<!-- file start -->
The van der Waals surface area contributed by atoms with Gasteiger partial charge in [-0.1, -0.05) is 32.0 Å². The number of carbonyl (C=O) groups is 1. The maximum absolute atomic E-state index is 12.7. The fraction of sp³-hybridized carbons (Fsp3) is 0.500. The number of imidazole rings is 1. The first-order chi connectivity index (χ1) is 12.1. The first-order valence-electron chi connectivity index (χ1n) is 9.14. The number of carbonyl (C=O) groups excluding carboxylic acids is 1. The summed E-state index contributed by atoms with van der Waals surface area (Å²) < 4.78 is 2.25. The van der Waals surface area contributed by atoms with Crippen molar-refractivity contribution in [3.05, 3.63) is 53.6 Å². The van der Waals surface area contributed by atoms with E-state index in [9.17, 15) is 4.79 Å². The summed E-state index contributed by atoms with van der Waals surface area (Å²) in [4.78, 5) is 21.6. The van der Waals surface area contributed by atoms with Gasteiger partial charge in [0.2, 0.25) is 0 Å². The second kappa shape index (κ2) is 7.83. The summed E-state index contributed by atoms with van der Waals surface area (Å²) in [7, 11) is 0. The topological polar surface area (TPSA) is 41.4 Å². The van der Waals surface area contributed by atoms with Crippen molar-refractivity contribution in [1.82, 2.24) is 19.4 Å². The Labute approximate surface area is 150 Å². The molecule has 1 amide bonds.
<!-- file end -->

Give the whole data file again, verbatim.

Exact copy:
The van der Waals surface area contributed by atoms with Gasteiger partial charge in [-0.1, -0.05) is 32.0 Å². The number of carbonyl (C=O) groups is 1. The maximum absolute atomic E-state index is 12.7. The fraction of sp³-hybridized carbons (Fsp3) is 0.500. The number of imidazole rings is 1. The first-order chi connectivity index (χ1) is 12.1. The first-order valence-electron chi connectivity index (χ1n) is 9.14. The number of carbonyl (C=O) groups excluding carboxylic acids is 1. The summed E-state index contributed by atoms with van der Waals surface area (Å²) < 4.78 is 2.25. The van der Waals surface area contributed by atoms with Crippen molar-refractivity contribution in [3.05, 3.63) is 53.6 Å². The van der Waals surface area contributed by atoms with E-state index in [9.17, 15) is 4.79 Å². The summed E-state index contributed by atoms with van der Waals surface area (Å²) in [4.78, 5) is 21.6. The van der Waals surface area contributed by atoms with Gasteiger partial charge in [0.2, 0.25) is 0 Å². The second kappa shape index (κ2) is 7.83. The summed E-state index contributed by atoms with van der Waals surface area (Å²) in [7, 11) is 0. The topological polar surface area (TPSA) is 41.4 Å². The van der Waals surface area contributed by atoms with Crippen molar-refractivity contribution in [1.82, 2.24) is 19.4 Å². The Labute approximate surface area is 150 Å². The molecule has 1 amide bonds.